Sam Raimi Explains How Doctor Strange Lets Viewers 'Build Their Own Nightmare'

Sam Raimi Explains How Doctor Strange Lets Viewers ‘Build Their Own Nightmare’

Like the previous Marvel Cinematic Universe film starring the arrogant wizard Stephen Strange, Doctor Strange in the Multiverse of Madness is directed by a filmmaker with an established presence in horror. For 2016 strange doctorit was Claim and The Exorcism of Emily Rose writer-director Scott Derrickson. This time around it’s legendary director Sam Raimi who, before making history with the first Spider-Man trilogy, was widely known for his horror movie trilogy Evil Dead, the comedy horror wild drag me to helland the quirky history of superheroes dark man.

In Multiverse of madness, Raimi brings his distinct sensibilities to a franchise that isn’t typically big on horror. In a brief interview just before the film’s premiere, we asked Sam Raimi: What is it about Doctor Strange that makes him such a good fit for horror?

This interview has been edited for clarity and conciseness.

With the Spider-Man movies, you talked about your desire to connect with the humanity of the characters. Where do you find that in Stephen Strange?

Sam Raimi: Well, I like the fact that he’s a flawed character, the way Benedict [Cumberbatch] has portrayed him, and how the Marvel movies have portrayed him. I like that he’s a bit proud and his ego has grown. He’s the kind of guy who thinks he’s the only one who can do this job exactly the way it should. He’s not really a team player. These flaws are how the audience connects to their humanity. Even though these are not admirable traits, it makes him human.

You and your predecessor, Scott Derrickson, come from a horror background. What makes Doctor Strange compelling for a particular horror filmmaker?

Reading the comics as a kid, Dr. Strange was always battling – not just crooks and villains, but truly frightening and magical forces that threatened either Earth or our universe. And so it was always a natural part of the comics. And that was unique to him. Maybe Batman had a bit of it, but outside of horror comics, he was the superhero who dealt with things that were kinda scary. So having Scott Derrickson’s experience, it probably served him very well in making that first Doctor Strange movie. And my horror background really helped me with the thrillers.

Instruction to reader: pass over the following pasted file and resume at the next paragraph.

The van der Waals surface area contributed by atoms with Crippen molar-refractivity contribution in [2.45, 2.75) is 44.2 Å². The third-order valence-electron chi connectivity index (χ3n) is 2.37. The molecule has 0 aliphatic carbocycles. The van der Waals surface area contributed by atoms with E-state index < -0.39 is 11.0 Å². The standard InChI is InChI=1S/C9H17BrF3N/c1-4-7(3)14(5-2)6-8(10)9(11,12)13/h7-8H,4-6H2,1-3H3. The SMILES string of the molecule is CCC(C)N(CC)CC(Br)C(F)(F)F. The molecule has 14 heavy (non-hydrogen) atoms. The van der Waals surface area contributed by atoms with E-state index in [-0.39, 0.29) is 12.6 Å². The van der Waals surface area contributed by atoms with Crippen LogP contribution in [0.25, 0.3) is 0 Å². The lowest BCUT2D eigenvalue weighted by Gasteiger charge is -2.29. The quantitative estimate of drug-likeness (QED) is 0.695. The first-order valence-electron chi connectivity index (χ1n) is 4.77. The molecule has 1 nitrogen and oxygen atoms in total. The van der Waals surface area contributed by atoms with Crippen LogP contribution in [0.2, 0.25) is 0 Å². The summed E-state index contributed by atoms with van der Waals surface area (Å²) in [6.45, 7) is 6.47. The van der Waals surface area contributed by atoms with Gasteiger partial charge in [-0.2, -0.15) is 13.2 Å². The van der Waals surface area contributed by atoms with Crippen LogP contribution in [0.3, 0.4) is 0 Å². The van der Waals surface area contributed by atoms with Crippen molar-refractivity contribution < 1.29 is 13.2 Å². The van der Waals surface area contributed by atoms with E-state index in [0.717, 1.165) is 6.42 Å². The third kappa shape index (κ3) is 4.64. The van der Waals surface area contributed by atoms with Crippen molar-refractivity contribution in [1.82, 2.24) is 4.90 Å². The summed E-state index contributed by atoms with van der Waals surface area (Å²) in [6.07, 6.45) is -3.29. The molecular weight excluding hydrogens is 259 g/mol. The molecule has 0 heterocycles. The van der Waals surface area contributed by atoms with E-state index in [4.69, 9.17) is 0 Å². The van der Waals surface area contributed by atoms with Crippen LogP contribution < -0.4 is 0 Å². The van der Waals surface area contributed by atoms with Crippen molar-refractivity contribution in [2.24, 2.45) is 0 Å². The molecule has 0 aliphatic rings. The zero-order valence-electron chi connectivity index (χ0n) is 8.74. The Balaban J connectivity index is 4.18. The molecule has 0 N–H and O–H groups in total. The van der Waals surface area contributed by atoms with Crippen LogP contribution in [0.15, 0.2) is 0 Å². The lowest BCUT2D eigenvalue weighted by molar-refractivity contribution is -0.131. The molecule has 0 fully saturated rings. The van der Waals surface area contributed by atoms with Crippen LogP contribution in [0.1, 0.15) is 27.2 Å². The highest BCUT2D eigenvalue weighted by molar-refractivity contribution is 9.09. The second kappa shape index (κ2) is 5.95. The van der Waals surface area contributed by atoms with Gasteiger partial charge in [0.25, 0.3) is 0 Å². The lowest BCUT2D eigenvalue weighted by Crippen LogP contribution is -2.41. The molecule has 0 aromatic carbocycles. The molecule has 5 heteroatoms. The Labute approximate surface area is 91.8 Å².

So what makes a good Doctor Strange scary sequence?

I, for one, think about allowing the audience to use their imagination, giving them the proper seeds and tools to help build their own nightmare – allowing part of the frame to be black or unfamiliar, letting the audience use their own imagination to create the finished monster, so it’s a collaboration between the director and the audience to make the scare happen.

Your horror work in particular, with the Evil Dead films and drag me to hell, can be characterized as somewhat wicked and comedic, which also describes this version of Doctor Strange. Did you want to look into that aspect of him?

It’s something that Benedict brought to the character, and I really like that. He does not put up with fools lightly. He has no patience for almost anyone else. That’s why the character of America Chavez, played by Xochitl Gomez, is a real breath of fresh air for the movie, because Doctor Strange really needs some slapping and revival. He has to recognize that this whole ego thing is actually just a front for his insecurity. And she wakes him up, she helps Doctor Strange make a little move to become a little more open, a little less proud, more willing to believe that others could do a good job, not just himself.

Doctor Strange in the Multiverse of Madness now playing in theaters.

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